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A Theory of Optimal Reserves Allocation and Sudden Stops in Emerging Economies

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  • Illenin Kondo

    (University of Minnesota and Federal Reserve Bank of Minneapolis)

  • Sewon Hur

    (University of Minnesota and Federal Reserve Bank of Minneapolis)

Abstract

A wave of financial crises and sudden stops crippled emerging economies during the period of 1997-2001. Since that time, there has been a remarkable increase of reserve holdings in emerging economies; and there have been virtually no sudden stops in these economies. We argue that, in the presence of debt rollover risk, idle reserves make countries more solvent in more states of the world. This in turn makes sudden stops less likely. We derive optimal reserves-to-debt ratios in a small open economy model with endogenous sudden stop probabilities and interest rate premia. Based on this theory of reserves allocation, we present a dynamic multi-country model with Bayesian learning and a regime switch in the stochastic liquidity shocks. This model can quantitatively account for the rise in reserve holdings and the sudden stop frequencies in emerging economies.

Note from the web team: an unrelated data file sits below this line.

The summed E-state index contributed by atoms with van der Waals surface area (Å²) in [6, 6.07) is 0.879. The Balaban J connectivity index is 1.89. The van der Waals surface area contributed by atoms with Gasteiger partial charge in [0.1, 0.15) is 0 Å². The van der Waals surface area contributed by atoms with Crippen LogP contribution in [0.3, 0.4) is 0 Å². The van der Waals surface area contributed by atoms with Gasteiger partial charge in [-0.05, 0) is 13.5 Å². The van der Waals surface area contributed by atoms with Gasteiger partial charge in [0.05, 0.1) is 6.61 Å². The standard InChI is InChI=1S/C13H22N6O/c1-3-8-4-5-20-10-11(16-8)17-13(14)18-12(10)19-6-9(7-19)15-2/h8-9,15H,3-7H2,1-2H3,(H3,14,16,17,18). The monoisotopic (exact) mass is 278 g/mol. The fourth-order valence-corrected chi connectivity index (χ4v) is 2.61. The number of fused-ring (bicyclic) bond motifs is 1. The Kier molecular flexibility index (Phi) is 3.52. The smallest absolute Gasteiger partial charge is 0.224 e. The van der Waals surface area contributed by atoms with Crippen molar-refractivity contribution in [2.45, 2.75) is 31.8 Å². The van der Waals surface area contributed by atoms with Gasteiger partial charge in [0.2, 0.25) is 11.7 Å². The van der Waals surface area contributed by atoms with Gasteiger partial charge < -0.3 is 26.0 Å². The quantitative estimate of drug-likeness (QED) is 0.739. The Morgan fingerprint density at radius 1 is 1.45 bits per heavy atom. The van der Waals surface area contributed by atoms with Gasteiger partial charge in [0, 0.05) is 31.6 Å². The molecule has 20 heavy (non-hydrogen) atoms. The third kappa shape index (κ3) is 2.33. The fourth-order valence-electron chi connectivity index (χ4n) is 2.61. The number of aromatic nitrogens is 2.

Suggested Citation

  • Illenin Kondo & Sewon Hur, 2011. "A Theory of Optimal Reserves Allocation and Sudden Stops in Emerging Economies," 2011 Meeting Papers 1105, Society for Economic Dynamics.
  • Handle: RePEc:red:sed011:1105
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    1. Durdu, Ceyhun Bora & Mendoza, Enrique G. & Terrones, Marco E., 2009. "Precautionary demand for foreign assets in Sudden Stop economies: An assessment of the New Mercantilism," Journal of Development Economics, Elsevier, vol. 89(2), pages 194-209, July.
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